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Native Americans discovered Europe at the same time Europeans discovered America. Just as Europeans struggled to fit evidence of “new worlds” into their frames of understanding, so too did Native North Americans in the sixteenth and early seventeenth centuries.
After the Revolutionary War, the reformist wing of the American Revolutionists began to inscribe plans for striking at the heart of colonial inequalities and conservative governmental structures. The reformers were met with plenty of resistance from social, economic, and political conservatives, and they by no means reached all their goals. Nobody put pen to paper to carve out a systematic plan for thoroughgoing reform. Rather, different groups, different men and women, different organizations, each with their own experiences and hopes for the future, espoused a variety of changes.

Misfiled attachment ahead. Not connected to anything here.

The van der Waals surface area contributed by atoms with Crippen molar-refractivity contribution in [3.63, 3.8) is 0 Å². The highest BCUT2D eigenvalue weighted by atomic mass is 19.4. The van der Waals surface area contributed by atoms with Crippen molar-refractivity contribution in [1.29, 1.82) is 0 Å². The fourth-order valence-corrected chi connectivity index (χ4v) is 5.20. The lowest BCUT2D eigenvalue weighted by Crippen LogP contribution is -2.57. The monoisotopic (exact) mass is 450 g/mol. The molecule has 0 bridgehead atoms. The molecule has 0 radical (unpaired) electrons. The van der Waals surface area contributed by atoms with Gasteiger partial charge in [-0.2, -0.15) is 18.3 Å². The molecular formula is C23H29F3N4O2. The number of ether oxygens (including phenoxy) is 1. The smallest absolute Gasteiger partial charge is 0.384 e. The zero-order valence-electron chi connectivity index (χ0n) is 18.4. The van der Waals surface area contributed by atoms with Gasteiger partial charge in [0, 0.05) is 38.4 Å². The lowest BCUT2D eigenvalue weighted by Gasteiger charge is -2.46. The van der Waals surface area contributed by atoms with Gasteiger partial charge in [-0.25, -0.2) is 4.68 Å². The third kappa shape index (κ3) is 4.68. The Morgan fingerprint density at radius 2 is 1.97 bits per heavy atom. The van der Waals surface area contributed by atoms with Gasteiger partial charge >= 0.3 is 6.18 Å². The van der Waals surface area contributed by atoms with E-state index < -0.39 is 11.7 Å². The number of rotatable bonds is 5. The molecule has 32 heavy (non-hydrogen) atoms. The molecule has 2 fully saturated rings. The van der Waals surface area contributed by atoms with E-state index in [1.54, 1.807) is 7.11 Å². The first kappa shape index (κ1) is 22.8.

James Monroe’s two terms in office as president of the United States (1817–1825) are often called the “Era of Good Feelings.” The country...
The presidential election of 1800 was an angry, dirty, crisis-ridden contest that seemed to threaten the nation’s very survival. A bitter partisan battle between Federalist John Adams and Republican Thomas Jefferson produced a tie between Jefferson and his Republican running mate, Aaron Burr. The unfolding of this crisis tested the new nation’s durability.
Joyce Appleby, Professor Emerita, University of California, Los Angeles, explores how the men and women born after the American Revolution experienced and developed the theoretical ideas of liberty and independence put in place by their parents and grandparents.